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“Even if you cry, nothing will change.”

Sunday, October 26, 2008

“Any male who wears as woman’s attire in public for immoral purposes shall be guilty of an offense and on conviction be liable to a fine not exceeding one thousand or to imprisonment for a term not exceeding one year or both.”
-Section 28, Syariah Criminal Offenses (Federal Territories)

Unlike other majority Islamic countries that have law based on Syariah or have secular laws influenced by Syariah, Malaysia doesn’t allow for sex change operations.  Countries such as Egypt, under the dictatorial secular ND party allow for sex changes for those whom are considered to benefit from such operations; the same with the Islamic Republic of Iran under mullahs of the Guardian Council.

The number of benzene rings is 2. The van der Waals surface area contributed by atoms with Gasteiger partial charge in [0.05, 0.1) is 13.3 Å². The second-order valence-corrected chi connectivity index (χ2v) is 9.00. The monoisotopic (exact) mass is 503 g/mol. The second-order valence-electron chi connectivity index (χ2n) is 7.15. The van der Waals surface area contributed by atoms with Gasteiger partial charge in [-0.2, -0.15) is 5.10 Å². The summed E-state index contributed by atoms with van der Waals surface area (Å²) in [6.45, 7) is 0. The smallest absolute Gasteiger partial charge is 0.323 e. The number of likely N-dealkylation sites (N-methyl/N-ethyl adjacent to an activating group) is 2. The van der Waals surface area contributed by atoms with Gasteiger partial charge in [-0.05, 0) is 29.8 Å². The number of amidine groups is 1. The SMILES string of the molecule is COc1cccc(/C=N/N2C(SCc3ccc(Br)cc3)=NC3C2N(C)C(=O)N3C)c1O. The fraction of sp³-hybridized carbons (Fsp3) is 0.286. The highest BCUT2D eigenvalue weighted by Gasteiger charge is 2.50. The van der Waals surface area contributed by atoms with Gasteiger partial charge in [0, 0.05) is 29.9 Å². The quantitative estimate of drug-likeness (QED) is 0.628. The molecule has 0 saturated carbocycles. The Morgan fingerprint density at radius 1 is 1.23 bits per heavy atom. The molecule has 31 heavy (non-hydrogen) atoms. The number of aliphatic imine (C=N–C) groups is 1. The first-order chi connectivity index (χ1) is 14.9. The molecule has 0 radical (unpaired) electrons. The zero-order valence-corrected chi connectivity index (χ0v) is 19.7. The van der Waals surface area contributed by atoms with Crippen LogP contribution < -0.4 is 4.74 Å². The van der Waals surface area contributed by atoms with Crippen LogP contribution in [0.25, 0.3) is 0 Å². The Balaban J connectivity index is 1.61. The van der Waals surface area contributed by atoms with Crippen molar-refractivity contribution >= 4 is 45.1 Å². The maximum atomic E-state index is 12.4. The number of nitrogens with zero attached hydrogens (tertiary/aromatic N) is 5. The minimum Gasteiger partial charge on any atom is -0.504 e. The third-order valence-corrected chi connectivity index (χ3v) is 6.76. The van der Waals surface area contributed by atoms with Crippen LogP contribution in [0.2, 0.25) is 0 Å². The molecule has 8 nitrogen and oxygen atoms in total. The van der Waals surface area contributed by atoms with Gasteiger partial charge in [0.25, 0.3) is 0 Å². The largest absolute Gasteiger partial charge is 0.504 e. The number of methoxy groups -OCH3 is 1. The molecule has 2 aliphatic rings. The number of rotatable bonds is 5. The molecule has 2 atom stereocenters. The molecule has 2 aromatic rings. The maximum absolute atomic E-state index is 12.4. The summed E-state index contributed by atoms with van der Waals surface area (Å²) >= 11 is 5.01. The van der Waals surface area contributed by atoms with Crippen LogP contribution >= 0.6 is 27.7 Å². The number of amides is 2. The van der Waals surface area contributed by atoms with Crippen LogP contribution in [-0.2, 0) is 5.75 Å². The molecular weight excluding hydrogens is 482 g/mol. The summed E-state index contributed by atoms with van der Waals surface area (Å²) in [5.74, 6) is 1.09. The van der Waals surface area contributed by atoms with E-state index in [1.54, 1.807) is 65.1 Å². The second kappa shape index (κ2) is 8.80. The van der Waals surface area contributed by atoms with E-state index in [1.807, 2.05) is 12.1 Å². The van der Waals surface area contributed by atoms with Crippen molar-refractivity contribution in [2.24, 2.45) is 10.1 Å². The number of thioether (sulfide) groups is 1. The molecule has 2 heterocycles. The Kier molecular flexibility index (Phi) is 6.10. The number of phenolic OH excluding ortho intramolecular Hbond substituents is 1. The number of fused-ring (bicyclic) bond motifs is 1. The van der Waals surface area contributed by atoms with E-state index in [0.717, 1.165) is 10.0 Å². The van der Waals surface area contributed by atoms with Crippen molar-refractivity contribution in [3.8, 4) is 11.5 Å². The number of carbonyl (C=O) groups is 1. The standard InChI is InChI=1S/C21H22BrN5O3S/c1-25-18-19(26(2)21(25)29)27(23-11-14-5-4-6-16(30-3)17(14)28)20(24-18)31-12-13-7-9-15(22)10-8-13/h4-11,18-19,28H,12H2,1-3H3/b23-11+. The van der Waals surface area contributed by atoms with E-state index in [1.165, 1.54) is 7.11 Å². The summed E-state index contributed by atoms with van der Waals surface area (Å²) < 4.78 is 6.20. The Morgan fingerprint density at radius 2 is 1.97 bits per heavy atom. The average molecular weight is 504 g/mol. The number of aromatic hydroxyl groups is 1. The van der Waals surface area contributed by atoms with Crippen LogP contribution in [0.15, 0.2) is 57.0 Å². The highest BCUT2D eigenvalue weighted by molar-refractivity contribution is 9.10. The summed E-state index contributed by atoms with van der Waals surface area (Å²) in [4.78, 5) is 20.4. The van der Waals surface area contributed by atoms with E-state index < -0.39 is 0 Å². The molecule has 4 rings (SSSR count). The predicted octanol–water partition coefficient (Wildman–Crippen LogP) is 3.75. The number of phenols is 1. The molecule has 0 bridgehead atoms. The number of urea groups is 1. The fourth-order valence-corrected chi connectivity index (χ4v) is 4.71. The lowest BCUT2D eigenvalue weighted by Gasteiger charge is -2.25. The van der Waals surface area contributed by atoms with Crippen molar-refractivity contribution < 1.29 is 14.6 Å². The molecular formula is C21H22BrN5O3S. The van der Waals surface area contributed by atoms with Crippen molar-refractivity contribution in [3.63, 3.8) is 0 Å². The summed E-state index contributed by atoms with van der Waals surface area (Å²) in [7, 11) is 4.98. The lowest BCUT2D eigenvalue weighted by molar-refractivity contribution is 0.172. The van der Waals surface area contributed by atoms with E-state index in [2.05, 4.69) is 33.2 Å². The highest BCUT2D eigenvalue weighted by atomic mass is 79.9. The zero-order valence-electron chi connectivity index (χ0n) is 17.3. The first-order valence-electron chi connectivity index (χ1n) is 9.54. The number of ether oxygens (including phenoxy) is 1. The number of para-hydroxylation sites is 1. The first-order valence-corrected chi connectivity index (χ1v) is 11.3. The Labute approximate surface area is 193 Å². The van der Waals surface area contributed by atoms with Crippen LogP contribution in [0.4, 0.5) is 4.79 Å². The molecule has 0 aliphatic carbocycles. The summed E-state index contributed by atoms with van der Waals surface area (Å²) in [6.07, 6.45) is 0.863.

However, in Malaysia this is not the case (even though it used to be until the early 1980s) which has caused much despair and trauma for the Mak Nyah (transsexual) population in Malaysia estimated to be numbered at around 25 to 30 thousand.

Journalist and videographer Poh Si Teng, whom I have the pleasure of calling my friend and have been able to work with, decided to spend some time with Mak Nyahs in Kuala Lumpur to chronicle their hardships, feelings, and thoughts about being Mak Nyah in a society that rejects them with its laws and its homespun take on Sunni Islam.

Her documentary (click here to buy), titled Pecah Lobang (“Busted”), chronicles the lives of Mak Nyah prostitutes in Kuala Lumpur who have taken to prostitution in order to support their families (as they can’t normally find jobs within mainstream society).  Along with putting their lives within the lens of a video camera she also gets them to open up and talk about police brutality, relationships with their families, and their relationship with God.

Poh Si Teng taking questions during her premiere at Kuala Lumpur (photo by Pusat Komas)